Second Lt. Robert Kelly, the son of Lt. Gen. John Kelly, was killed Tuesday in a roadside bomb blast during a foot patrol in Helmand Province.
John Kelly served as the top Marine commander in Iraq in 2008 when he commanded the Marine force based in Anbar province. He now oversees all reserve units in the Marine Corps as head of Marine Forces Reserve.
Robert Kelly, 29, was serving with the 3rd Battalion, 5th Marine Regiment, which has seen 14 of its troops killed during its short five- to six-week combat deployment in Afghanistan. If its casualty rate continues at this pace, it will be the combat battalion with the highest number of casualties ever in the war in Afghanistan. The current top number is 27 killed during a 15-month span.
The battalion is operating in Sangin District in northern Helmand province, which until recently was controlled by British troops. Since the Marines took over responsibility for the area in September, they have seen heavy combat as they have pushed out of the town to outer areas that have been long controlled by the Taliban. With most areas of Helmand now under coalition control, Sangin is seen as one of the last Taliban holdouts in the province.
Sangin has always been known as a tough fight for units based there. The last three British battle groups that operated in Sangin each had 17, 30 and 22 killed over each of their six-month deployments.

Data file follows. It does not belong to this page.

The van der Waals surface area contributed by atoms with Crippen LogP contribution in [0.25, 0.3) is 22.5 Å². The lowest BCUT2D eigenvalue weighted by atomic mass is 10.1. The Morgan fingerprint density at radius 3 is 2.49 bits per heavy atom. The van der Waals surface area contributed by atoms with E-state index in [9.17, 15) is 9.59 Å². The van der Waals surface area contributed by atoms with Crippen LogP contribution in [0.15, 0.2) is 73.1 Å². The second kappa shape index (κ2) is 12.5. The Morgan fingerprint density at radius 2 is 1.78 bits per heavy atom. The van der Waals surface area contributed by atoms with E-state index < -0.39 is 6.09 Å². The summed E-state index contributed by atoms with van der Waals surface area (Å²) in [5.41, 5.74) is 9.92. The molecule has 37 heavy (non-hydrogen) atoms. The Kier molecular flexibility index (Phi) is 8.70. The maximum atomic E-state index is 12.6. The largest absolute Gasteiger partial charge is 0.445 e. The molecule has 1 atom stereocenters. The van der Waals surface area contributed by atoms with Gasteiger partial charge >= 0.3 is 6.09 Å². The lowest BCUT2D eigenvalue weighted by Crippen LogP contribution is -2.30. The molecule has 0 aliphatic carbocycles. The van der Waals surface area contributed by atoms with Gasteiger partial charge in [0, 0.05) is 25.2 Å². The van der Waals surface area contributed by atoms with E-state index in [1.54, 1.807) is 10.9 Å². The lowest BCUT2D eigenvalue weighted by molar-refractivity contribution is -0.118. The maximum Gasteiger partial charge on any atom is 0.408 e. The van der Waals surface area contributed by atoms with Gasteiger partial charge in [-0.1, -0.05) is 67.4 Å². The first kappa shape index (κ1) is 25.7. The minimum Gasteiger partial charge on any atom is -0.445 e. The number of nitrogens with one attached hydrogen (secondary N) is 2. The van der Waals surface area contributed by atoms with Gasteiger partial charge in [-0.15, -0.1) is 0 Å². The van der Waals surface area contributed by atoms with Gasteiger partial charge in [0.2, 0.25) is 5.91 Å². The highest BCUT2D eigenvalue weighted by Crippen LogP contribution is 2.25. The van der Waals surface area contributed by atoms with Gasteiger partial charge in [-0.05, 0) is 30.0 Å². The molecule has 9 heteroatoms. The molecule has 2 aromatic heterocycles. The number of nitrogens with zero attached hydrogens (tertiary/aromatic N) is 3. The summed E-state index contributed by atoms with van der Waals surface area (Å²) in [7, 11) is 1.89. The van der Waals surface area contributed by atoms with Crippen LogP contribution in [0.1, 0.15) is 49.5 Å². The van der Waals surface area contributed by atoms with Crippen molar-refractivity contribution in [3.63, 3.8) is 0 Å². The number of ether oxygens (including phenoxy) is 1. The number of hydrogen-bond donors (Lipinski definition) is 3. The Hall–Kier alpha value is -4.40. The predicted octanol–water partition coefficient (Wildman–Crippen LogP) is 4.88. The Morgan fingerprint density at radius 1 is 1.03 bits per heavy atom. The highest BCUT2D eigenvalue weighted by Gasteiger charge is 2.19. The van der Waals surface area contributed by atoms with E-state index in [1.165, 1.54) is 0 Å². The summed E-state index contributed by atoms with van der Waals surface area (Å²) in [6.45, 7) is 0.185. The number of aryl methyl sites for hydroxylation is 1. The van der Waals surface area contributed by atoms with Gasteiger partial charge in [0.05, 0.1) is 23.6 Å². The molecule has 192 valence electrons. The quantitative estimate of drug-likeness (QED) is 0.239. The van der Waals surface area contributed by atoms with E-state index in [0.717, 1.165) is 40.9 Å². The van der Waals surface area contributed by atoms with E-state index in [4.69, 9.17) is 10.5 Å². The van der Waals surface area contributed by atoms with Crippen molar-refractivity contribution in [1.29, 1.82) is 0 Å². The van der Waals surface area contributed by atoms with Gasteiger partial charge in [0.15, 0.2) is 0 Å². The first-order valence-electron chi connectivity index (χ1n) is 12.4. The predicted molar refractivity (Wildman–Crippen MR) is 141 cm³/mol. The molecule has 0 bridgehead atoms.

Robert Kelly was on his third combat deployment, having served two tours in Iraq as an enlisted Marine. He was commissioned as an officer in late 2008. Kelly's brother, John, is also a Marine officer who has served in Iraq.
The commandant of the Marine Corps, Gen. James Amos, expressed his condolences to the Kelly family. In a statement, he said he was "deeply saddened" by "the news of the loss of Lt. Gen. Kelly's son, 2nd Lt. Robert M. Kelly. ... The Corps will always remember 2nd Lt. Kelly and all of our fallen heroes who have made the ultimate sacrifice in the service of their country."
Many Officers' Sons Serve in Armed Services
That the Kelly brothers would follow their father into military service is not uncommon in the wars in Iraq and Afghanistan, where the sons of many general officers are serving in combat.
Defense Secretary Gates recently noted this reality in a speech at Duke University, where he said he was struck "by the large number of our senior officers whose children are in uniform, including the recent commander of all U.S. forces in Iraq whose son was seriously wounded in the war."
Gates was referring to Gen. Ray Odierno, whose son, Tony, lost an arm during a combat tour in Iraq as an Army lieutenant.